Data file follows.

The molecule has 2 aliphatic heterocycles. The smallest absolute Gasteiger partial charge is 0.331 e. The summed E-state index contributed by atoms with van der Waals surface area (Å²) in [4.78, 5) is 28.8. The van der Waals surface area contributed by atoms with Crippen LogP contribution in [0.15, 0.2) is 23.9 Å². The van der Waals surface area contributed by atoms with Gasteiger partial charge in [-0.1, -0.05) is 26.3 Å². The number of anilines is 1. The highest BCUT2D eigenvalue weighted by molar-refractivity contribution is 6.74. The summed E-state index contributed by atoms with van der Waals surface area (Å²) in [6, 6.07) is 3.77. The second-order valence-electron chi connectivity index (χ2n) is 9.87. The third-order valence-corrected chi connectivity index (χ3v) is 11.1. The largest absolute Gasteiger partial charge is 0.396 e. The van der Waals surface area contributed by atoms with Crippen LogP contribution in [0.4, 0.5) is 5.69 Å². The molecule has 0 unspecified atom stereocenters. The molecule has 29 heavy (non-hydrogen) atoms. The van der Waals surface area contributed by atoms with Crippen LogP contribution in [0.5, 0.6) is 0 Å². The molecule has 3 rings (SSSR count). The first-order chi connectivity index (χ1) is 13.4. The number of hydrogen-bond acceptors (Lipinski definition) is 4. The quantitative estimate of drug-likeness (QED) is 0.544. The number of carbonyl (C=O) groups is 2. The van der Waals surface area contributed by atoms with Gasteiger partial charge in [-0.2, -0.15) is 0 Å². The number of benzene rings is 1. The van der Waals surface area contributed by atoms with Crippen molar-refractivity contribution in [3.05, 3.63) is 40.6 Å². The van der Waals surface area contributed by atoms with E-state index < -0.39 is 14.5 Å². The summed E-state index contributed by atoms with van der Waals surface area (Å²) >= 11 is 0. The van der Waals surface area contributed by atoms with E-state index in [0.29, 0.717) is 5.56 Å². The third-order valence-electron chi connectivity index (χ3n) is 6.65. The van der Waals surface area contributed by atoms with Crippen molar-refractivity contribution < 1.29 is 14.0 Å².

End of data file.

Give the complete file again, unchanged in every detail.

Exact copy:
The molecule has 2 aliphatic heterocycles. The smallest absolute Gasteiger partial charge is 0.331 e. The summed E-state index contributed by atoms with van der Waals surface area (Å²) in [4.78, 5) is 28.8. The van der Waals surface area contributed by atoms with Crippen LogP contribution in [0.15, 0.2) is 23.9 Å². The van der Waals surface area contributed by atoms with Gasteiger partial charge in [-0.1, -0.05) is 26.3 Å². The number of anilines is 1. The highest BCUT2D eigenvalue weighted by molar-refractivity contribution is 6.74. The summed E-state index contributed by atoms with van der Waals surface area (Å²) in [6, 6.07) is 3.77. The second-order valence-electron chi connectivity index (χ2n) is 9.87. The third-order valence-corrected chi connectivity index (χ3v) is 11.1. The largest absolute Gasteiger partial charge is 0.396 e. The van der Waals surface area contributed by atoms with Crippen LogP contribution in [0.4, 0.5) is 5.69 Å². The molecule has 0 unspecified atom stereocenters. The molecule has 29 heavy (non-hydrogen) atoms. The van der Waals surface area contributed by atoms with Crippen LogP contribution in [0.5, 0.6) is 0 Å². The molecule has 3 rings (SSSR count). The first-order chi connectivity index (χ1) is 13.4. The number of hydrogen-bond acceptors (Lipinski definition) is 4. The quantitative estimate of drug-likeness (QED) is 0.544. The number of carbonyl (C=O) groups is 2. The van der Waals surface area contributed by atoms with Gasteiger partial charge in [-0.2, -0.15) is 0 Å². The number of benzene rings is 1. The van der Waals surface area contributed by atoms with Crippen molar-refractivity contribution in [3.05, 3.63) is 40.6 Å². The van der Waals surface area contributed by atoms with E-state index < -0.39 is 14.5 Å². The summed E-state index contributed by atoms with van der Waals surface area (Å²) >= 11 is 0. The van der Waals surface area contributed by atoms with E-state index in [0.29, 0.717) is 5.56 Å². The third-order valence-electron chi connectivity index (χ3n) is 6.65. The van der Waals surface area contributed by atoms with Crippen molar-refractivity contribution < 1.29 is 14.0 Å².